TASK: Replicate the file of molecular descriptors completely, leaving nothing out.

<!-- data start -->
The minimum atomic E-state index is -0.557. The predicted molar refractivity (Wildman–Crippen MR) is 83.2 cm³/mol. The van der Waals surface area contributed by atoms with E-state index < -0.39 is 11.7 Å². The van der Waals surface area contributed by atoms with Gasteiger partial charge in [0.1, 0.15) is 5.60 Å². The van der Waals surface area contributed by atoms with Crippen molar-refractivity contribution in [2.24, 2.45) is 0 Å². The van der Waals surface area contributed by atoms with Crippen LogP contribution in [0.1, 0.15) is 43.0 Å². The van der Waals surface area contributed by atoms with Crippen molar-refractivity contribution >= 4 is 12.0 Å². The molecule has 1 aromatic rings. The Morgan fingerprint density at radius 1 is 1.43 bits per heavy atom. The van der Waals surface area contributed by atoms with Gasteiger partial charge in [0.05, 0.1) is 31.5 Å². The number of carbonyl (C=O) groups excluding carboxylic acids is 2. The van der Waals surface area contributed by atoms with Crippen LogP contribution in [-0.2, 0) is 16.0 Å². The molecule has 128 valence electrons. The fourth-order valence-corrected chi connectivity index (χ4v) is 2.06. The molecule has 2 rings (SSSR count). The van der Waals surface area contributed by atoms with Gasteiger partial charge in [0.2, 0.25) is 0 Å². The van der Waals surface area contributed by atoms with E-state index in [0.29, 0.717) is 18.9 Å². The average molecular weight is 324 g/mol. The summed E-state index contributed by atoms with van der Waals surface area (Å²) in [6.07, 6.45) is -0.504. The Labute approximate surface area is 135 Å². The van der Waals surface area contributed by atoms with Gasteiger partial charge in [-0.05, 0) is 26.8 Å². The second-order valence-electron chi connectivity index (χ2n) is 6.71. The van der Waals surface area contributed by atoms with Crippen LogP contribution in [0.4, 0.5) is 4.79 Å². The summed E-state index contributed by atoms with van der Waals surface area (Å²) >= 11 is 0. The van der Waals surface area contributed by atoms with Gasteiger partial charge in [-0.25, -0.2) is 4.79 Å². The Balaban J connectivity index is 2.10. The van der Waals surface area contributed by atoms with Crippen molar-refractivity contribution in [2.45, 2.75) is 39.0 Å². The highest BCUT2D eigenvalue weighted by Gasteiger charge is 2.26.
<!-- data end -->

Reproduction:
The minimum atomic E-state index is -0.557. The predicted molar refractivity (Wildman–Crippen MR) is 83.2 cm³/mol. The van der Waals surface area contributed by atoms with E-state index < -0.39 is 11.7 Å². The van der Waals surface area contributed by atoms with Gasteiger partial charge in [0.1, 0.15) is 5.60 Å². The van der Waals surface area contributed by atoms with Crippen molar-refractivity contribution in [2.24, 2.45) is 0 Å². The van der Waals surface area contributed by atoms with Crippen LogP contribution in [0.1, 0.15) is 43.0 Å². The van der Waals surface area contributed by atoms with Crippen molar-refractivity contribution >= 4 is 12.0 Å². The molecule has 1 aromatic rings. The Morgan fingerprint density at radius 1 is 1.43 bits per heavy atom. The van der Waals surface area contributed by atoms with Gasteiger partial charge in [0.05, 0.1) is 31.5 Å². The number of carbonyl (C=O) groups excluding carboxylic acids is 2. The van der Waals surface area contributed by atoms with Crippen LogP contribution in [-0.2, 0) is 16.0 Å². The molecule has 128 valence electrons. The fourth-order valence-corrected chi connectivity index (χ4v) is 2.06. The molecule has 2 rings (SSSR count). The van der Waals surface area contributed by atoms with Gasteiger partial charge in [0.2, 0.25) is 0 Å². The van der Waals surface area contributed by atoms with E-state index in [0.29, 0.717) is 18.9 Å². The average molecular weight is 324 g/mol. The summed E-state index contributed by atoms with van der Waals surface area (Å²) in [6.07, 6.45) is -0.504. The Labute approximate surface area is 135 Å². The van der Waals surface area contributed by atoms with Gasteiger partial charge in [-0.05, 0) is 26.8 Å². The second-order valence-electron chi connectivity index (χ2n) is 6.71. The van der Waals surface area contributed by atoms with Crippen LogP contribution in [0.4, 0.5) is 4.79 Å². The summed E-state index contributed by atoms with van der Waals surface area (Å²) >= 11 is 0. The van der Waals surface area contributed by atoms with Gasteiger partial charge in [-0.25, -0.2) is 4.79 Å². The Balaban J connectivity index is 2.10. The van der Waals surface area contributed by atoms with Crippen molar-refractivity contribution in [2.45, 2.75) is 39.0 Å². The highest BCUT2D eigenvalue weighted by Gasteiger charge is 2.26.